Sigmund Freud practised as a psychiatrist in Vienna in the late nineteenth century. He mainly treated neurotic middle-aged women, and his observations and case studies of these women led Freud to propose a theory of personality development. The main basic principle of his study suggested that adult personality is the result of an interaction between innate drives (such as the desire for pleasure) and early experience. Freud proposed that individual personality differences can be traced back to how the early conflicts between desire and experience were handled. These conflicts remain with the adult and exert pressure through unconsciously motivated behaviour.
Freud’s theory proposed that the mind can be divided into three main parts. These are the id, ego and superego. The id contains innate sexual and aggressive instincts and works alongside the pleasure principle, which searches for immediate satisfaction. The ego is the conscious, rational mind and works on the reality principle. Last is the superego. This is the conscience and knows between right and wrong. These can be related to personality s each person may be dominated by a part of the mind. For example, people dominated by their Id are said to be ‘erotic’ and seek pleasure.
Freud also defined stages of psychosexual development. These stages are oral, anal, phallic, latency and genital. If a child experiences severe problems or excessive pleasure at any stage during development, this can lead to fixation, leading to differences in personality. Regression can also occur if adults experience stressful situations. Freud believed that both fixation and regression play important roles in determining adult personality. A good example of this can be seen in children that become fixated on the anal stage. As a result, they feel that they can control their bodily functions and enjoy retaining faeces. Fixation on retaining faeces can lead to an anal-retentive personality type. This type is characterised as being clean, orderly and obstinate.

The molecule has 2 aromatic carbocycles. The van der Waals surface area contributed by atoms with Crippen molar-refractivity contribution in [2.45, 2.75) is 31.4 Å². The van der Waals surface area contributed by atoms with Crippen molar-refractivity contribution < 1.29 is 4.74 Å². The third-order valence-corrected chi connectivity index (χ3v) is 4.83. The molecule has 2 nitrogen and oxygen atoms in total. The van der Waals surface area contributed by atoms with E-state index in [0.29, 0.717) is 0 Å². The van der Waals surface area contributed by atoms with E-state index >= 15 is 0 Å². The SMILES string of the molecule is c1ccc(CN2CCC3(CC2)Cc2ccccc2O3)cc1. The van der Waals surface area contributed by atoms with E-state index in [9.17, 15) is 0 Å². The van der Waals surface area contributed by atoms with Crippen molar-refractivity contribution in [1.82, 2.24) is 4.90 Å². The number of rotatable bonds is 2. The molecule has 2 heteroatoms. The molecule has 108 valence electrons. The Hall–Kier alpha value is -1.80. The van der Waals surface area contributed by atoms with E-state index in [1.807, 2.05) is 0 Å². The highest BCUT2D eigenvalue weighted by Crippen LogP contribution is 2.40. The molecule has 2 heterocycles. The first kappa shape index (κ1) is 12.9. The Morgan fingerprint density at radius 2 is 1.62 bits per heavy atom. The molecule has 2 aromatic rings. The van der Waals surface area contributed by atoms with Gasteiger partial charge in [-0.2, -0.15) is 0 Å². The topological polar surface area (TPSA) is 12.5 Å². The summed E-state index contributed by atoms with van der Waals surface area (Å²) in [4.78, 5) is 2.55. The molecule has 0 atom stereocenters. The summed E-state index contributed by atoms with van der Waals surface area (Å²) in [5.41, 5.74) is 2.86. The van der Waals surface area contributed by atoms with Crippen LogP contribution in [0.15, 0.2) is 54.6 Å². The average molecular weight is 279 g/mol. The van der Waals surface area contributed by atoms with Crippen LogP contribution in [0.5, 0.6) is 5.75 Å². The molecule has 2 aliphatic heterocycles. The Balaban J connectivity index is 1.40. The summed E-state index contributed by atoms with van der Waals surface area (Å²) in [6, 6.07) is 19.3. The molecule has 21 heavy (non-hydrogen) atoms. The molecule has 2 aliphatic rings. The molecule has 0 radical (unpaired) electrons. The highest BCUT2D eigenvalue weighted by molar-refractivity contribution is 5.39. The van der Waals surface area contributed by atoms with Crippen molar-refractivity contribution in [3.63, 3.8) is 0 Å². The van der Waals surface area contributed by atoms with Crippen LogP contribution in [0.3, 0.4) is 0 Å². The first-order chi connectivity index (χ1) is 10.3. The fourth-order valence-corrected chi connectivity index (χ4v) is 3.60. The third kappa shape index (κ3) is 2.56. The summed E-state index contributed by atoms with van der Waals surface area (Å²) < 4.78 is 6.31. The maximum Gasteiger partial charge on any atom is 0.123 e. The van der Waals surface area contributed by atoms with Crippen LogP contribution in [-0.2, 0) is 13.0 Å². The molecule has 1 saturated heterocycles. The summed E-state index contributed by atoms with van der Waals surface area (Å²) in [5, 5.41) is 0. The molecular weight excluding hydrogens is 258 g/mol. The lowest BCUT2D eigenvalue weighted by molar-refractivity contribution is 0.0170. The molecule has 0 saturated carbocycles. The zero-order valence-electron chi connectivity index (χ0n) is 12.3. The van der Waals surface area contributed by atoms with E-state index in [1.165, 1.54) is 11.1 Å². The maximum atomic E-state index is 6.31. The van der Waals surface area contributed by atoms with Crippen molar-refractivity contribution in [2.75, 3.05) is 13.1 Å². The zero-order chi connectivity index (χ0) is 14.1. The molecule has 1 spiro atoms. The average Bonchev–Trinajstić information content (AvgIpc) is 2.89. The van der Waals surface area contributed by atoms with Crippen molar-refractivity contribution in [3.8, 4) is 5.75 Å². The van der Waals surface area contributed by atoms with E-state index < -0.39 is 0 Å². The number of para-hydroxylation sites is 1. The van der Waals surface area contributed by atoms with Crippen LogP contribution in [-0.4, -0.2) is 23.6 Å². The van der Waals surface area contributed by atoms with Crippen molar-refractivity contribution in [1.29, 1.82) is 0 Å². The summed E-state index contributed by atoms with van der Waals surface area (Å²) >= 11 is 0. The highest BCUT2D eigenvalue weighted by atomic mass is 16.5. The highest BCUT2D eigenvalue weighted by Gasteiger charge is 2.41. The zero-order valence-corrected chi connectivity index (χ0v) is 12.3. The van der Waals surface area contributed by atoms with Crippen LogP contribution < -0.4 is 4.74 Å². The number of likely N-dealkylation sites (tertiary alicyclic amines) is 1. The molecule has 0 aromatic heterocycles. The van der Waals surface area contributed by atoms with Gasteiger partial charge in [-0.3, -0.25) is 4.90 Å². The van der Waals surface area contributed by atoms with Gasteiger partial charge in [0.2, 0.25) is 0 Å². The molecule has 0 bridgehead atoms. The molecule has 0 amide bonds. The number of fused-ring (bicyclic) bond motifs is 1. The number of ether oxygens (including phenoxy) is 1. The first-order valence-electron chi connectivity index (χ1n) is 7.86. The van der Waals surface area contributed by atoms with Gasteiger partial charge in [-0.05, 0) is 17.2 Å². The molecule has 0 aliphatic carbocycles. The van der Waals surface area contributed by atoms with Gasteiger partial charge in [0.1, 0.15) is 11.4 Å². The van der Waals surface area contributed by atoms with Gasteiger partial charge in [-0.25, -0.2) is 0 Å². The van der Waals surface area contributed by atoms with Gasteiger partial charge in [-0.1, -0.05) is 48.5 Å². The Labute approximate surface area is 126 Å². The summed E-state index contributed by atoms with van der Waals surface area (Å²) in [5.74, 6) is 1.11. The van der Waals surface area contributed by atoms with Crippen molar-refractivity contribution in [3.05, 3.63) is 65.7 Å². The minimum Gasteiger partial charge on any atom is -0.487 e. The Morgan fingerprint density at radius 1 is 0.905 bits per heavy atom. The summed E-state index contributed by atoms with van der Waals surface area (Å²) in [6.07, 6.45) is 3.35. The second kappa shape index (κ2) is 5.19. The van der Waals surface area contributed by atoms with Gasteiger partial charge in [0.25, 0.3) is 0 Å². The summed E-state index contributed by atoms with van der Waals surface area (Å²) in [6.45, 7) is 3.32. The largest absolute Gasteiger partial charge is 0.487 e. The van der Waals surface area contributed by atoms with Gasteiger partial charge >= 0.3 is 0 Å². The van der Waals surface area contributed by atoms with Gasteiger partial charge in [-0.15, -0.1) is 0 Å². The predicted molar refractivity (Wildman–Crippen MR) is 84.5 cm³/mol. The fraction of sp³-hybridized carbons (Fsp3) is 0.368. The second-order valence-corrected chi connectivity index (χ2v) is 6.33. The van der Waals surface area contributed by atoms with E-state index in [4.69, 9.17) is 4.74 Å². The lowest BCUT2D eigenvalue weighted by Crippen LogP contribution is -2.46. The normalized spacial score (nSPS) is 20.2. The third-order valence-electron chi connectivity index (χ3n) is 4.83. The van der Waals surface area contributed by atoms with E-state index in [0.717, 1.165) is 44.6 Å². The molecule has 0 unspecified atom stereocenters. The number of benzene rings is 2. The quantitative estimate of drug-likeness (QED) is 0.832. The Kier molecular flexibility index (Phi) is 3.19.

Ego defence is also a process involved in the development of personality. There are a variety of defence mechanisms used as protection by the ego. Denial is a perfect example of this. This is refusing to accept the existence of a threatening event, e.g. some patients suffering from a life-threatening illness may deny that the illness is affecting their lives. Freud saw these defences as unhealthy and believed that they are affecting personality development. Much of Freud’s work was supported by other research evidence, whereas others conflicted with his work. Evidence supporting Freud’s theory of fixation was published by Rosenwald (1972).
He found that people who scored high for anal retentiveness were reluctant to put their hands into a brown substance resembling excrement. This suggests that anal retentives do have anxieties about faeces. Freud’s theory can also be used to explain ‘inconsistency’ (‘part of me wants to, but the other part doesn’t’). It also largely omitted social influences and promoted a deterministic, biological view. Also, criticisms of Freud’s theory include that Freud conducted his study on middle-class white Viennese women, so it’s hard to generalise for other cultures.